Making small changes to housing design to create greater accessibility seems too difficult for the house building industry in spite of the many guidelines explaining what’s required. In Australia, marketing ploys using the “tick of approval” method to advance such changes have only appeared on select properties – mostly those through government procurement. What would happen if there were financial incentives instead of costs to have a home recognised as accessible or universally designed? This is the topic of an article from Norway which argues that grants can be a driving force for innovation in universal design and that this requires the collaboration of several different stakeholders. The research was funded by the Norwegian State Housing Bank.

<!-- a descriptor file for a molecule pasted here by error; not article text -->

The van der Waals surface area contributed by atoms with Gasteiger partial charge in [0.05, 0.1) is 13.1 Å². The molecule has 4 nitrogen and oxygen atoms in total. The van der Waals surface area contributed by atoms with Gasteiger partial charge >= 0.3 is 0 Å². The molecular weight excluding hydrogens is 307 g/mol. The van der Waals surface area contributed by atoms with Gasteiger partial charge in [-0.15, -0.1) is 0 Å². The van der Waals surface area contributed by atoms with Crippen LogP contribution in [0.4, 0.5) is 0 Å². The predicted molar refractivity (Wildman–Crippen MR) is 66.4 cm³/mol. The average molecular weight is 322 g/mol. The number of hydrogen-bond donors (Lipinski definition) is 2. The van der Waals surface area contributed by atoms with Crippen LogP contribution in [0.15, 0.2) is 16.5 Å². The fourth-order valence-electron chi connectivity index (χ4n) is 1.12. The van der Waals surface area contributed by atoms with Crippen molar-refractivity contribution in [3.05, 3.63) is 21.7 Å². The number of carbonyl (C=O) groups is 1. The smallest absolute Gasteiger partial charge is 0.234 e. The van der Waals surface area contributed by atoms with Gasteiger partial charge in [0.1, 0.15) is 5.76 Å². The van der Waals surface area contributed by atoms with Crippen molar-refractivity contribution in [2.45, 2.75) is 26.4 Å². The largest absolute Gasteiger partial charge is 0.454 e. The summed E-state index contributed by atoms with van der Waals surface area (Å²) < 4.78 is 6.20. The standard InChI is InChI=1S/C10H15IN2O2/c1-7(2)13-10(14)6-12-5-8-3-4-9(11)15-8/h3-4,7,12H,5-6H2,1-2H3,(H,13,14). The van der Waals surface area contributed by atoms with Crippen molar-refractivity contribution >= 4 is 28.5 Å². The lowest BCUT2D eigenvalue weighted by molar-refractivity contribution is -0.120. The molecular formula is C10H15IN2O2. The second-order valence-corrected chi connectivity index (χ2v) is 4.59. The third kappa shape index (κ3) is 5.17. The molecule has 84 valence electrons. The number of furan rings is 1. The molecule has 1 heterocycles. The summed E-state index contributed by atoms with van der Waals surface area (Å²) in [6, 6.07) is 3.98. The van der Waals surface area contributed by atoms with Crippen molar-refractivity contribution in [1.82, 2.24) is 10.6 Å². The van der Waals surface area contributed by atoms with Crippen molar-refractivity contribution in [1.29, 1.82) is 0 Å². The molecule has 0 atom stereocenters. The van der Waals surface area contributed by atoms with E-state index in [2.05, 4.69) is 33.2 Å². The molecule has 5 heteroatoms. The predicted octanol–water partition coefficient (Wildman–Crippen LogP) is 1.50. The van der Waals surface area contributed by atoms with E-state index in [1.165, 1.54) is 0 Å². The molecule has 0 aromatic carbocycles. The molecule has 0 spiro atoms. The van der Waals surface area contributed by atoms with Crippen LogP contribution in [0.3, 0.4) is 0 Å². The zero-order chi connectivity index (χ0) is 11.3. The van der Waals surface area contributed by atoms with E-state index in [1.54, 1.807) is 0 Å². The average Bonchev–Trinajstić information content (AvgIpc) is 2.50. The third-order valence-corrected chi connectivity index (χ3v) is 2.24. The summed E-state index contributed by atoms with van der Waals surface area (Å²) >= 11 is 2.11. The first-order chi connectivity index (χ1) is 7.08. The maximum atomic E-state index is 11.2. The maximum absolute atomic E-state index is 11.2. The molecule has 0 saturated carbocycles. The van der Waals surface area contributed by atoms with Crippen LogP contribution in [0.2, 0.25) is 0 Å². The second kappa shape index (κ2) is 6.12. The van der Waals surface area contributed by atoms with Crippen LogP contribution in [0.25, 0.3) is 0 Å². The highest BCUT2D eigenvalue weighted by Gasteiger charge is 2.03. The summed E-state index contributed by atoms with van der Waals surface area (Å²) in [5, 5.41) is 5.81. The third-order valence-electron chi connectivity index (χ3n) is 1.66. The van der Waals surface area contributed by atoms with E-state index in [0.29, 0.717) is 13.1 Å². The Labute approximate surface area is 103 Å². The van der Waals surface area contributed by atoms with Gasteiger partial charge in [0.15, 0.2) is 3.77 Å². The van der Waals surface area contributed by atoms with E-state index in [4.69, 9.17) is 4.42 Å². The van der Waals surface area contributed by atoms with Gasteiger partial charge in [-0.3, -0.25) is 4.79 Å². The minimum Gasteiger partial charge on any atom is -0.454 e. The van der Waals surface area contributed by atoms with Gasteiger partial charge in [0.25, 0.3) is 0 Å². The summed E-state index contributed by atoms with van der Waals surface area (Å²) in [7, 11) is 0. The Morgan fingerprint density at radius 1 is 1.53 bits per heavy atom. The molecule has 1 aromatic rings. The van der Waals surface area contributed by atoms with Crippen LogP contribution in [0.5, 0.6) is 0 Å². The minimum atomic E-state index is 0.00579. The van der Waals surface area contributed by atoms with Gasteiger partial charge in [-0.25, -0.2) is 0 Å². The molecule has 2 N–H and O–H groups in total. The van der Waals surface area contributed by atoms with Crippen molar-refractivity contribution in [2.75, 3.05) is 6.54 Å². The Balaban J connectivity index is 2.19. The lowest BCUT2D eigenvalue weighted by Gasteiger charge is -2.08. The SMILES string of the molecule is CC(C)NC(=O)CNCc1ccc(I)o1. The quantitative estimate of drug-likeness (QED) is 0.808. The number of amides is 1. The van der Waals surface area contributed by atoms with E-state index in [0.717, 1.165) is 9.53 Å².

Given that the house building industry in Australia is a fragmented system where there is a reliance on regulations, rules, and protocols to hold it together, this research is timely as it recognises that collaboration is essential to innovation and improvements in design quality.
The article, Grant as a Driving Force for Innovation in Universal Design is by Tina Therese Larsen and Torben Blindheim from the Norwegian State Housing Bank, Norway.
The picture above is Pilestredet park development and the lower picture is a general waterfront scene in Norway showing the Aurora Borealis.